Special report - At-risk children: a new approach
White Paper aims to protect children from adults who 'on the balance of probabilities' may offend, reports Simon Collins
Adults who have never been convicted of any crime may soon be banned from living or associating with children on the "balance of probabilities" that they may pose a threat.
Today's White Paper on Vulnerable Children says this will be one of "a range of tough new measures targeting people who present a high risk of continuing to hurt children".
A background document says courts will be given powers to impose new "child abuse prevention orders" regulating a wide range of associations with children.
"There might also be a condition available to the court to apply a presumption that any future children of the person be removed, if the court is satisfied that the risk posed by the person justifies such a presumption."
The radical change comes in response to frustrations that the current system can remove particular children from an abusive or neglectful parent, but cannot do anything if that parent later has further children or moves into a new relationship unless a new complaint is received.
"Studies suggest that this is more likely to be an issue with male partners," the document says.
"Mothers' young boyfriends, step-fathers and 'substitute parents', with similar risk factors to abusive fathers - i.e. criminal histories, poor impulse control, a pattern of violence to their partners and with inappropriate expectations of children's behaviour - pose a particular risk to children."
Criminal offenders can be subjected to parole conditions or extended supervision orders, but there is no current provision to impose orders on suspected abusers who have not been convicted.
The new regime will allow courts to impose orders on anyone who has either been convicted of an offence against children or acquitted of physical or sexual abuse against a child "but has been found by the court to be guilty of the offence on the balance of probabilities".
Police, Corrections and the Ministry of Social Development will also be able to apply for an order against any person who "has been proved on the balance of probabilities to have committed an offence involving the physical or sexual abuse or neglect of a child or young person".
The court must be satisfied that the person "poses a high risk of further offending" against children.
Details of the order may be notified to the person's family members, new partners, employers and others.
The order may last for up to 10 years with rights to apply for a review.
The orders will be imposed through the civil law system, but breaches will be criminal offences with a maximum three-year jail sentence in line with the penalties for breach of domestic violence protection orders.
Government agencies will share data to monitor people subject to the orders and other "high-risk adults".
Parents who have their children removed and placed with "home for life" caregivers may also have their guardianship rights reduced or limited.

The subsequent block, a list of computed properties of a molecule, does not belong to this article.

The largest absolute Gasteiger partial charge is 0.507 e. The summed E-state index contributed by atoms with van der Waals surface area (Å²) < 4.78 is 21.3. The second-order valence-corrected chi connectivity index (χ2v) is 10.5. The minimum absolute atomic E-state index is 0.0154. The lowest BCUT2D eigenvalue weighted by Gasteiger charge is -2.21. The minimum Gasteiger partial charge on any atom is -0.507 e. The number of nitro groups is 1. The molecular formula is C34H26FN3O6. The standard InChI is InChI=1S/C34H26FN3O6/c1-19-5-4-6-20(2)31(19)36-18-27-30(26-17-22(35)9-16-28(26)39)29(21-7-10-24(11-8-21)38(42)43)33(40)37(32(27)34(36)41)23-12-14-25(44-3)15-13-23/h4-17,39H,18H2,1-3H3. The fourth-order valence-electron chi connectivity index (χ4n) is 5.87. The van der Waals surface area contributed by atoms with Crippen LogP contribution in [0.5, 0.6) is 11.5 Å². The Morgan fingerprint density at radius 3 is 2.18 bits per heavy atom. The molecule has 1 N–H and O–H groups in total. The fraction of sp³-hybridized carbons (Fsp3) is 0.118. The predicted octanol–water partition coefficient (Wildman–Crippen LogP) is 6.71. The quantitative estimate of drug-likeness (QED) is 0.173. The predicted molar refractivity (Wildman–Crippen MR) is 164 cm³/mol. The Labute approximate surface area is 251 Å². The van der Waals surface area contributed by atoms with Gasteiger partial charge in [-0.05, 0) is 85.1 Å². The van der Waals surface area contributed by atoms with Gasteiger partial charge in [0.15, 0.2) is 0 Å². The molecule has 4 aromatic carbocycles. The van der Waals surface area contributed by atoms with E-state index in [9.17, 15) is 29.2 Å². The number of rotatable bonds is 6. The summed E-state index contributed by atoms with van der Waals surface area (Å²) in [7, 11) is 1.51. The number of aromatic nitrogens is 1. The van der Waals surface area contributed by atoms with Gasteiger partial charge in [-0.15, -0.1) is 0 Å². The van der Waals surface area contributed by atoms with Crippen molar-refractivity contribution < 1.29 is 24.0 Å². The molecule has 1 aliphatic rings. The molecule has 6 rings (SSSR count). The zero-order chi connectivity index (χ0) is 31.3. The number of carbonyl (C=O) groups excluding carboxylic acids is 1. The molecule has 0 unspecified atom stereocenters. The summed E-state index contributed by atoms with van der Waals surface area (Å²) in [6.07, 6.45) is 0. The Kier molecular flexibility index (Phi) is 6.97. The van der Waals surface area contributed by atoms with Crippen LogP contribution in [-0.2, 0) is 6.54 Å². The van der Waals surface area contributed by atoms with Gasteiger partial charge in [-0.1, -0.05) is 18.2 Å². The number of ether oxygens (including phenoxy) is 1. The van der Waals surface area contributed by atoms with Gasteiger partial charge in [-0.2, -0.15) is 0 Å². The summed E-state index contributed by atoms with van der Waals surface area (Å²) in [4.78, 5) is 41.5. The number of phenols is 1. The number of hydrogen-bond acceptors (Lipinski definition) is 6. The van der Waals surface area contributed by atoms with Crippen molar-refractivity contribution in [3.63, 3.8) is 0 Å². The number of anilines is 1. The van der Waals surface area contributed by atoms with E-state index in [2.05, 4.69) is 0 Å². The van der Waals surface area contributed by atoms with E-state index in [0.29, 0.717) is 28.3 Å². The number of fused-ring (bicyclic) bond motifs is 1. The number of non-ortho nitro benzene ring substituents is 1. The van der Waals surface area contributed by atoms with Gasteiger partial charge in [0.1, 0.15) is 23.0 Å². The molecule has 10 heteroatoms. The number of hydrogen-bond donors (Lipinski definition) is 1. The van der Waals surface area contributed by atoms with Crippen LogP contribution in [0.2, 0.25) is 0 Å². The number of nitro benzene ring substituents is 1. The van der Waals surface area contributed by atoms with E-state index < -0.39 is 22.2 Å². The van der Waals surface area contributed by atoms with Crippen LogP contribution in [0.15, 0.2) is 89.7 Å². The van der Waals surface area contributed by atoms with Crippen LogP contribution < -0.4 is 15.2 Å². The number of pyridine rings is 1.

"Care will be taken to ensure that the proceedings are clearly civil, that the restrictions that can be imposed under the order are directed solely at the risk to children ... and that there are adequate provisions, such as those relating to review and appeal, to ensure adherence to the principles of natural justice."
Orders may require that a person:
* Cannot live, work or associate with children;
* Cannot loiter in areas frequented by children such as playgrounds, parks and swimming pools;
* Must advise police or CYFS of changes of address or job; and
* Must be referred back to the Family Court for a decision on the care of any future child they may have, before that child is born.
New complaints authority
Complaints against social workers could be handled by a new independent authority by 2014.
The change is one of the possible outcomes of a review into best practice that has been planned in the Government's White Paper.
At present, complainants can ask the Ministry of Social Development to take their complaints, made directly to the ministry, to an external advisory panel.
The panel is meant to give an impartial review and report recommendations to the ministry's chief executive.
An independent body would receive and process complaints rather than going through the ministry.
According to the White Paper, an independent review would recommend the best practice for handling complaints next year, to be put into place by the end of 2014.
Social Development Minister Paula Bennett said the review would consider whether Child, Youth and Family needed something similar to the Independent Police Conduct Authority to consider complaints about it.
The White Paper also sets out a goal to improve CYF's workforce.
Public called to 'step up'
Public largesse towards vulnerable children will be encouraged by the Government, which is proposing to create an independent trust devoted to the undertaking.
The Government's White Paper suggests that the trust would begin seeking donations from individuals and corporates within six months to create a scholarship programme.
The programme would begin by the end of next year.
"The most vulnerable children have a tough time," the White Paper says.
"People and companies can play their part." The Government would act to get the public to "step up".
Alongside the scholarships trust, the White Paper also proposes promoting mentoring schemes run by existing providers and encouraging adults to volunteer.
"We all know what a difference a positive adult role model can make as young people are growing up.
"People are encouraged to sign up to help a young person from their positive example."